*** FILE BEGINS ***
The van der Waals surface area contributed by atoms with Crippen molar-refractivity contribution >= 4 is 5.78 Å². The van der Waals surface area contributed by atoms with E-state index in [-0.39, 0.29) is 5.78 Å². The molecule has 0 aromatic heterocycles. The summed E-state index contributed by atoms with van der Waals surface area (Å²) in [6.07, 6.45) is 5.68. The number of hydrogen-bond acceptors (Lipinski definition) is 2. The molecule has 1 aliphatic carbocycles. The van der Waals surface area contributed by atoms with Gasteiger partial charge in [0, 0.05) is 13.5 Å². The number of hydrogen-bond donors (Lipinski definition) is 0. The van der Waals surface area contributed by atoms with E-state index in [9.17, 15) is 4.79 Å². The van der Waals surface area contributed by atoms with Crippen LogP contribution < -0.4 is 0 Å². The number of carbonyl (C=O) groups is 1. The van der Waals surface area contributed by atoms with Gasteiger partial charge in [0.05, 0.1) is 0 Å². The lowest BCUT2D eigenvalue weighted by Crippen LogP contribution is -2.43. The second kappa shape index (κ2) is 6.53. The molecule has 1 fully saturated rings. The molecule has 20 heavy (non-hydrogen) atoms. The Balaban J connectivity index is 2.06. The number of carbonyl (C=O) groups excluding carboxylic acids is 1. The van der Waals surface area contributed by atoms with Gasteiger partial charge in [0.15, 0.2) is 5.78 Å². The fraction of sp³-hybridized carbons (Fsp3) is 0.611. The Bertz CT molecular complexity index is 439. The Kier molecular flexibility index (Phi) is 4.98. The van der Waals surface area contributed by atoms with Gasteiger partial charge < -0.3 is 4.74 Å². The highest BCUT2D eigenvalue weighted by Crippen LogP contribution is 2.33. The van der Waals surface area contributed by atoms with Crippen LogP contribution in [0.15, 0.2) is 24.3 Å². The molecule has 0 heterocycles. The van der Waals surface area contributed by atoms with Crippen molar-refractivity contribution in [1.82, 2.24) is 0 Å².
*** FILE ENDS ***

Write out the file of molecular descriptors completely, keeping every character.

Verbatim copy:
The van der Waals surface area contributed by atoms with Crippen molar-refractivity contribution >= 4 is 5.78 Å². The van der Waals surface area contributed by atoms with E-state index in [-0.39, 0.29) is 5.78 Å². The molecule has 0 aromatic heterocycles. The summed E-state index contributed by atoms with van der Waals surface area (Å²) in [6.07, 6.45) is 5.68. The number of hydrogen-bond acceptors (Lipinski definition) is 2. The molecule has 1 aliphatic carbocycles. The van der Waals surface area contributed by atoms with Gasteiger partial charge in [0, 0.05) is 13.5 Å². The number of hydrogen-bond donors (Lipinski definition) is 0. The van der Waals surface area contributed by atoms with E-state index in [9.17, 15) is 4.79 Å². The van der Waals surface area contributed by atoms with Crippen LogP contribution < -0.4 is 0 Å². The number of carbonyl (C=O) groups is 1. The van der Waals surface area contributed by atoms with Gasteiger partial charge in [0.05, 0.1) is 0 Å². The lowest BCUT2D eigenvalue weighted by Crippen LogP contribution is -2.43. The second kappa shape index (κ2) is 6.53. The molecule has 1 fully saturated rings. The molecule has 20 heavy (non-hydrogen) atoms. The Balaban J connectivity index is 2.06. The number of carbonyl (C=O) groups excluding carboxylic acids is 1. The van der Waals surface area contributed by atoms with Gasteiger partial charge in [0.15, 0.2) is 5.78 Å². The fraction of sp³-hybridized carbons (Fsp3) is 0.611. The Bertz CT molecular complexity index is 439. The Kier molecular flexibility index (Phi) is 4.98. The van der Waals surface area contributed by atoms with Gasteiger partial charge < -0.3 is 4.74 Å². The highest BCUT2D eigenvalue weighted by Crippen LogP contribution is 2.33. The van der Waals surface area contributed by atoms with Crippen LogP contribution in [0.15, 0.2) is 24.3 Å². The molecule has 0 heterocycles. The van der Waals surface area contributed by atoms with Crippen molar-refractivity contribution in [1.82, 2.24) is 0 Å².